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Information for InnovationManaging Change from an Information Perspective$
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Stuart Macdonald

Print publication date: 2000

Print ISBN-13: 9780199241477

Published to Oxford Scholarship Online: October 2011

DOI: 10.1093/acprof:oso/9780199241477.001.0001

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The Flow of Information

The Flow of Information

Chapter:
(p.72) 4 The Flow of Information
Source:
Information for Innovation
Author(s):

Stuart Macdonald

Publisher:
Oxford University Press
DOI:10.1093/acprof:oso/9780199241477.003.0005

This chapter discusses how information should flow in an organization. There are only two ways in which information can exist in any location — either it was created there, or it was transferred there from somewhere else. It is often assumed that information is transferred from a single source as a complete package, a finished innovation. However, rather than a complete package delivered from a single source, bits of information are much more likely to be transferred, and an innovation is a contribution to yet more innovation. The Epidemic Model of Diffusion further explains the flow of information: sent information is not likely to arrive in parts from multiple sources. What is transmitted is what arrives, and all that is required to be known about its transfer can be known from the location and timing of its further incidence.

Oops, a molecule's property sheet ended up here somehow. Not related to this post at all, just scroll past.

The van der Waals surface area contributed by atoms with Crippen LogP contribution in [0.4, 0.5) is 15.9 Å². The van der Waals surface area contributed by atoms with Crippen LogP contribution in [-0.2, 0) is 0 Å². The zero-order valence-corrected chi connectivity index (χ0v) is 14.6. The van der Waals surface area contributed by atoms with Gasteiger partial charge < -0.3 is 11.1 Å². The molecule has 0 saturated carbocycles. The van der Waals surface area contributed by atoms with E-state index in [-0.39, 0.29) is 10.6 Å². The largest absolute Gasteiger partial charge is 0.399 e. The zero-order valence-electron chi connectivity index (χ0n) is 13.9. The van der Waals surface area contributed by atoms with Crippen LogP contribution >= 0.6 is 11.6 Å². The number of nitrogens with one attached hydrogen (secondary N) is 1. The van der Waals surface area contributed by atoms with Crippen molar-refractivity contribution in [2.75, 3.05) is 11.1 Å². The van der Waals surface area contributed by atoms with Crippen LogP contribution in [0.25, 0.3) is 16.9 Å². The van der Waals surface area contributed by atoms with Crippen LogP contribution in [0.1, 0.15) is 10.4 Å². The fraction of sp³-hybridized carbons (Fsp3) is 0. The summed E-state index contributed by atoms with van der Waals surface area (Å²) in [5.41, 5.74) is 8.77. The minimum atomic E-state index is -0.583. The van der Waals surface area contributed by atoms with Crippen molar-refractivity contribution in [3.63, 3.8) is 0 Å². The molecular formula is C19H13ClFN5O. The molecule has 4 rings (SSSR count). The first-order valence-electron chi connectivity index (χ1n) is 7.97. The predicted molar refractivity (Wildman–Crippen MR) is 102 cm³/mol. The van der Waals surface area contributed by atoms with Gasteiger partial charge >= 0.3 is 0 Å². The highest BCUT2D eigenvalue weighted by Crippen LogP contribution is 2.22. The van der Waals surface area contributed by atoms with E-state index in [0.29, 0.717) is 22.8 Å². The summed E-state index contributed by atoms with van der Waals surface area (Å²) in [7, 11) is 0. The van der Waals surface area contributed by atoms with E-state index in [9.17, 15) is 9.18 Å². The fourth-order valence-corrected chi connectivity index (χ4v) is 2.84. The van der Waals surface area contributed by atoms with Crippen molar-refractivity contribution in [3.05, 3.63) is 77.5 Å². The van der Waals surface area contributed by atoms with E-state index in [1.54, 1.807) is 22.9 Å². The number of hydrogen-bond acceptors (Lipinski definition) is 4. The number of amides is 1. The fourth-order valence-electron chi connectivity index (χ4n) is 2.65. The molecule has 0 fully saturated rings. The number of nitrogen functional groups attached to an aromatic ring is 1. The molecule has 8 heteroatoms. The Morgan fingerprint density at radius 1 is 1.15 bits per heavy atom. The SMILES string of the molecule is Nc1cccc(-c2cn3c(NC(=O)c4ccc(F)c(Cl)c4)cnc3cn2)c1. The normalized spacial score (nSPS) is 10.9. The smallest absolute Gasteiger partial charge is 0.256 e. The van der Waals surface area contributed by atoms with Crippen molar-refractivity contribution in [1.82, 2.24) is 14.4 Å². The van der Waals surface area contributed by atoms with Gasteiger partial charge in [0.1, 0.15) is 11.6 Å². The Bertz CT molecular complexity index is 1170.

Keywords:   flow of information, information usage, information transfer, innovation, sources of information, Epidemic Model of Diffusion

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